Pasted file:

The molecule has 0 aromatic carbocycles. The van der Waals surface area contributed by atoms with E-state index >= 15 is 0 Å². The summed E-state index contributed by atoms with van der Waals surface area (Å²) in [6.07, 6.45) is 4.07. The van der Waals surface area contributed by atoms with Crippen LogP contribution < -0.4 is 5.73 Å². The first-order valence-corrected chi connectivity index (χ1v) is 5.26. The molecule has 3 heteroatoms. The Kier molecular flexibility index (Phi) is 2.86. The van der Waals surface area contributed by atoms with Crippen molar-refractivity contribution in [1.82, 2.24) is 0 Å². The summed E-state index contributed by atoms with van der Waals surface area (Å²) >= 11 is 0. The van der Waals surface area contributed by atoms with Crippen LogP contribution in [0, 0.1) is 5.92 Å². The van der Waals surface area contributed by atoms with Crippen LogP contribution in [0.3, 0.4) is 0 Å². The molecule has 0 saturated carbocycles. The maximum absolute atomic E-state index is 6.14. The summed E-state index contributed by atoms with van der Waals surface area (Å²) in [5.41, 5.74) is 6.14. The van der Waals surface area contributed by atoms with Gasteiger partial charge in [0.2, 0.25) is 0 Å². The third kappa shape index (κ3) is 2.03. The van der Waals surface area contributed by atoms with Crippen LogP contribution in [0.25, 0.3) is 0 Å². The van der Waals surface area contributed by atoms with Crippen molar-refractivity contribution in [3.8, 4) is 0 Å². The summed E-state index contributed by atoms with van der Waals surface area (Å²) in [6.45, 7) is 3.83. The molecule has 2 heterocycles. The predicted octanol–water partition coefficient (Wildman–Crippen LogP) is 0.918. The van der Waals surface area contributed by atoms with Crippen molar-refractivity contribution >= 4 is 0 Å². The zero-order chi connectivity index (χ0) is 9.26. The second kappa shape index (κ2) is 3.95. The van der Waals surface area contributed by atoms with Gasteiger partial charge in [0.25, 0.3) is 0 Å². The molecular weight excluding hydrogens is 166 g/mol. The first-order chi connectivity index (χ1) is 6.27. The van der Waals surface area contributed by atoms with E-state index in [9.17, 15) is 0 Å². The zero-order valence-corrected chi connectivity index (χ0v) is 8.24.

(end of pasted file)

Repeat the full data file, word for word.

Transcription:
The molecule has 0 aromatic carbocycles. The van der Waals surface area contributed by atoms with E-state index >= 15 is 0 Å². The summed E-state index contributed by atoms with van der Waals surface area (Å²) in [6.07, 6.45) is 4.07. The van der Waals surface area contributed by atoms with Crippen LogP contribution < -0.4 is 5.73 Å². The first-order valence-corrected chi connectivity index (χ1v) is 5.26. The molecule has 3 heteroatoms. The Kier molecular flexibility index (Phi) is 2.86. The van der Waals surface area contributed by atoms with Crippen molar-refractivity contribution in [1.82, 2.24) is 0 Å². The summed E-state index contributed by atoms with van der Waals surface area (Å²) >= 11 is 0. The van der Waals surface area contributed by atoms with Crippen LogP contribution in [0, 0.1) is 5.92 Å². The van der Waals surface area contributed by atoms with Crippen LogP contribution in [0.3, 0.4) is 0 Å². The molecule has 0 saturated carbocycles. The maximum absolute atomic E-state index is 6.14. The summed E-state index contributed by atoms with van der Waals surface area (Å²) in [5.41, 5.74) is 6.14. The van der Waals surface area contributed by atoms with Gasteiger partial charge in [0.2, 0.25) is 0 Å². The third kappa shape index (κ3) is 2.03. The van der Waals surface area contributed by atoms with Crippen LogP contribution in [0.25, 0.3) is 0 Å². The van der Waals surface area contributed by atoms with Crippen molar-refractivity contribution in [3.8, 4) is 0 Å². The summed E-state index contributed by atoms with van der Waals surface area (Å²) in [6.45, 7) is 3.83. The molecule has 2 heterocycles. The predicted octanol–water partition coefficient (Wildman–Crippen LogP) is 0.918. The van der Waals surface area contributed by atoms with Crippen molar-refractivity contribution >= 4 is 0 Å². The zero-order chi connectivity index (χ0) is 9.26. The second kappa shape index (κ2) is 3.95. The van der Waals surface area contributed by atoms with Gasteiger partial charge in [0.25, 0.3) is 0 Å². The molecular weight excluding hydrogens is 166 g/mol. The first-order chi connectivity index (χ1) is 6.27. The van der Waals surface area contributed by atoms with E-state index in [9.17, 15) is 0 Å². The zero-order valence-corrected chi connectivity index (χ0v) is 8.24.